A disturbing video of a Black South African man being forced into a wooden coffin and threatened with death by a White South African landowner has left the country racially divided, reopening wounds from the Apartheid-era which ended more than 20 years ago, according to the Daily Mail.
In the video, that is believed to have been recorded in the coastal South African province of KwaZulu-Natal, the White man threatens to lock his subject inside the coffin and set it on fire, while another White man who is recording the incident can be heard threatening to put a snake inside the coffin.
On YouTube, Sebastian Luke commented about the video, “I don’t get how someone can be so heartless towards an innocent person, I heard that the Black African is a farm worker,”
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In the clip, the two White men are yelling in Zulu language, which is commonly spoken by Black South Africans and a segment of White South African landowners.
Racial Division & Xenophobia
The divisive comments made on social media regarding the 20-second clip reveal the racial tension that still exists in South Africa.
While the majority of South Africans have condemned the cruelty and abuse portrayed in the footage, some are arguing that the Black man must have committed a serious crime to deserve such punishment.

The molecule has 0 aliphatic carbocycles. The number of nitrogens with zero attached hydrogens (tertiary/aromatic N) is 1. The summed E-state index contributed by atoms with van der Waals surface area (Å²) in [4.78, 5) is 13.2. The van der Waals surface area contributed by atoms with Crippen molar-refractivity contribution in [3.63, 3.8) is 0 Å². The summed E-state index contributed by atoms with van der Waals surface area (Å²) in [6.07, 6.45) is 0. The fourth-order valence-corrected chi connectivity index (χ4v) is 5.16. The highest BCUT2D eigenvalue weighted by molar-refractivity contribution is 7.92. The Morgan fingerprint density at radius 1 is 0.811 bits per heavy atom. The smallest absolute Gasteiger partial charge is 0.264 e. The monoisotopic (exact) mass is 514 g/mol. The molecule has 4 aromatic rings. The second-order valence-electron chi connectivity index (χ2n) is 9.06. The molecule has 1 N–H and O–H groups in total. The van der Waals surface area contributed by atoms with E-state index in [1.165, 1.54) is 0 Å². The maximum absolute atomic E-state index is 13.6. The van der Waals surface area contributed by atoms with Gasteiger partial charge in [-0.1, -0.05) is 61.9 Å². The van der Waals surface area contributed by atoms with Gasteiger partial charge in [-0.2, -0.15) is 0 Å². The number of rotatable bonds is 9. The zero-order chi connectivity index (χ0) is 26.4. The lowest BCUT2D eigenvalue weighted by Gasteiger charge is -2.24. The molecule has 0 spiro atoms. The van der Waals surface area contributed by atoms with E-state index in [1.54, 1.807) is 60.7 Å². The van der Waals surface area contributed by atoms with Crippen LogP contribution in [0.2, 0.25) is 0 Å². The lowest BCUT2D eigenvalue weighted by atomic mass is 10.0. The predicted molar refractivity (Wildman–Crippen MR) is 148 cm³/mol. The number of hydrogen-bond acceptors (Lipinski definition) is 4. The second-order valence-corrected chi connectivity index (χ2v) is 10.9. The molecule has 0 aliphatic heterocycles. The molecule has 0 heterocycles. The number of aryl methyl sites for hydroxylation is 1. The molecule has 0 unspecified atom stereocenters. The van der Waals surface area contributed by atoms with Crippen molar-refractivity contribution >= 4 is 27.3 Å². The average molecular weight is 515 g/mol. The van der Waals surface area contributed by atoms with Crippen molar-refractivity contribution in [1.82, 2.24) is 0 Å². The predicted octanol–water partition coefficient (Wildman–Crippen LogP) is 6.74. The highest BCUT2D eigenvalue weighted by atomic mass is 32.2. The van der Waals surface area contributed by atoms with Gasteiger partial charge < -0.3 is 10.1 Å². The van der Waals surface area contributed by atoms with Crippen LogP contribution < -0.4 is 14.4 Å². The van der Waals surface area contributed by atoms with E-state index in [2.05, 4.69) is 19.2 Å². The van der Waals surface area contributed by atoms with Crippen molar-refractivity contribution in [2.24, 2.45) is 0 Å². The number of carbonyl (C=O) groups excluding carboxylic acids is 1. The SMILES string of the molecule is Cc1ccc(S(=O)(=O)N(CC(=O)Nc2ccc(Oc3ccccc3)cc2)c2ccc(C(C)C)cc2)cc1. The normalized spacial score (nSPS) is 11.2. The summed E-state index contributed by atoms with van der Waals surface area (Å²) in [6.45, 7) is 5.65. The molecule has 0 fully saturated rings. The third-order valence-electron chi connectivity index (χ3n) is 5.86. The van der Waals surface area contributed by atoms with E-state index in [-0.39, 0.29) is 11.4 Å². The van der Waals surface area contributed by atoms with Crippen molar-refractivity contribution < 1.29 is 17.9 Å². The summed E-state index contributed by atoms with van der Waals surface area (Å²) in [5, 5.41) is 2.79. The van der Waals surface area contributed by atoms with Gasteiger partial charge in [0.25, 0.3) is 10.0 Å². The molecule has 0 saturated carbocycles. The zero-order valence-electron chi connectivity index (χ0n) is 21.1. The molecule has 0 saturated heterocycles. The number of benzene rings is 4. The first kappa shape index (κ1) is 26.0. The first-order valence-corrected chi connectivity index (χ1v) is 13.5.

For example, one Danie Botha wrote on YouTube: “In 1994 I would have been disgusted, but now after 22 years of “democracy,” no sympathy. This is what Black people [are] dishing out daily. Kindly Google Mientjie Potgieter to understand my feelings.”
KwaZulu-Natal has recently been marred by regular attacks on White farmers by Black locals who claim to be the original owners of the land, which was stolen by White settlers during the colonial period.
Apart from the apparent animosity between some Black and White South Africans, the country is also often confronted by the issue of xenophobic attacks on migrants from other African countries.
Earlier this year, some native South Africans waged war against migrants from Zimbabwe, Nigeria, Ethiopia, and other African countries, accusing them of taking their jobs and being criminals.
Dozens of businesses, mostly owned by non-locals, were also looted and set on fire.